17th of July 2017
Ombudsman Peter Tyndall has today (18 July) published the results of his investigation into Tusla's procedures for handling complaints about its services. The investigation was carried out after the Ombudsman received complaints about Tusla, including how Tusla investigates allegations of child abuse against adults.
The Ombudsman's investigation found cases where:
- there were long delays by Tusla in dealing with allegations of abuse
- the rights of those accused of abuse were breached
- Tusla failed to follow its own procedures when keeping social work records
- Tusla social workers lacked empathy
- confidential communications were sent to an incorrect address
Speaking at the publication of his investigation report, 'Taking Stock', Ombudsman Peter Tyndall said:
"My investigation has found that in some cases there have been serious failings in how Tusla carries out its role. However, Tusla has accepted the findings in my report. It has agreed to implement the recommendations which are aimed at improving Tusla's procedures. Tusla has already started to implement some recommendations and I will closely monitor how they are being implemented."
In 2014 the Ombudsman expressed concern about how some cases were being handled by social workers, particularly cases involving historic allegations of abuse. His Office worked with the then newly established Tusla to try to ensure that clear policies and procedures were in place to deal with such cases. However, since then, the Ombudsman has received a variety of complaints which called into question whether his concerns had been properly addressed. This is what prompted the Ombudsman to initiate a systemic investigation. The investigation examined complaints the Ombudsman received as well as complaint files held by Tusla.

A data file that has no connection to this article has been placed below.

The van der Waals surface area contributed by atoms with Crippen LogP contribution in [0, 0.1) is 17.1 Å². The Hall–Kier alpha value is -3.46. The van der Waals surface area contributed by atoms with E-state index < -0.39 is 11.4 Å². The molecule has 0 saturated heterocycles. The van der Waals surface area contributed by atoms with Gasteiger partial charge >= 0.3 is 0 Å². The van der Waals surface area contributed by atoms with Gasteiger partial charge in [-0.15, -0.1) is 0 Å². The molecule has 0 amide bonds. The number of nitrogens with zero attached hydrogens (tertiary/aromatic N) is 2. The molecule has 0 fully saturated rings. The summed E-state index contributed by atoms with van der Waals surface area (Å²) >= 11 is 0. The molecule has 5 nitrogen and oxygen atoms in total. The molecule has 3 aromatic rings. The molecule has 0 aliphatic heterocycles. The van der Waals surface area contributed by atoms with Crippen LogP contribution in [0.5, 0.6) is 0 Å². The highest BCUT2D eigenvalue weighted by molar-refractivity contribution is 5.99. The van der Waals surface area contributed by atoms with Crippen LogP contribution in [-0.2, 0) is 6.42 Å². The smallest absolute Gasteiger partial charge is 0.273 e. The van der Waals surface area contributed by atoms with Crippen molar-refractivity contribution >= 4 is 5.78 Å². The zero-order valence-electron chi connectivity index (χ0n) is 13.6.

Among the case studies mentioned in the Ombudsman's report are:
- A case where it took five years to conclude that allegations of abuse against a grandfather were unfounded (Example 1, page 15)
- A case where a professional who worked with children received a letter from Tusla asking to meet with him. The initial letter mentioned the Gardai and did not specify the nature of the allegation from the 'anonymous' person, or that the man could bring a support person with him to a meeting. The letter caused the man considerable distress and he had fears over his Garda vetting status. Three months later Tusla deemed the allegation to be unfounded. (Example 3, page 22)
- A case where a statement provided by a woman who made allegations of abuse was misfiled (page 29). The allegations were examined fifteen months later and only after the woman contacted Tusla. In the same case a note of the woman's allegations which was to be sent to her was sent to the wrong address and a subsequent letter was also sent to a wrong address. (Example 7, page 33)
- A case where an adult did not receive written notice of the allegations of abuse made against him before being interviewed by Tusla - contrary to guidelines set out in the 1997 'Barr judgment' (Example 4, page 23)
- A case where a foster carer who was the subject of a complaint did not receive details of the social worker's report on her or other material which was to be relied on by a foster care review committee. The foster carer was unable to fully respond to the complaint and her foster care status was adversely affected. (Example 9, page 34)
'Taking Stock - an investigation by the Ombudsman into complaint handling in the Child and Family Agency (Tusla)' is available on the Ombudsman's website.
Copies of the report are also available on request from the Office of the Ombudsman.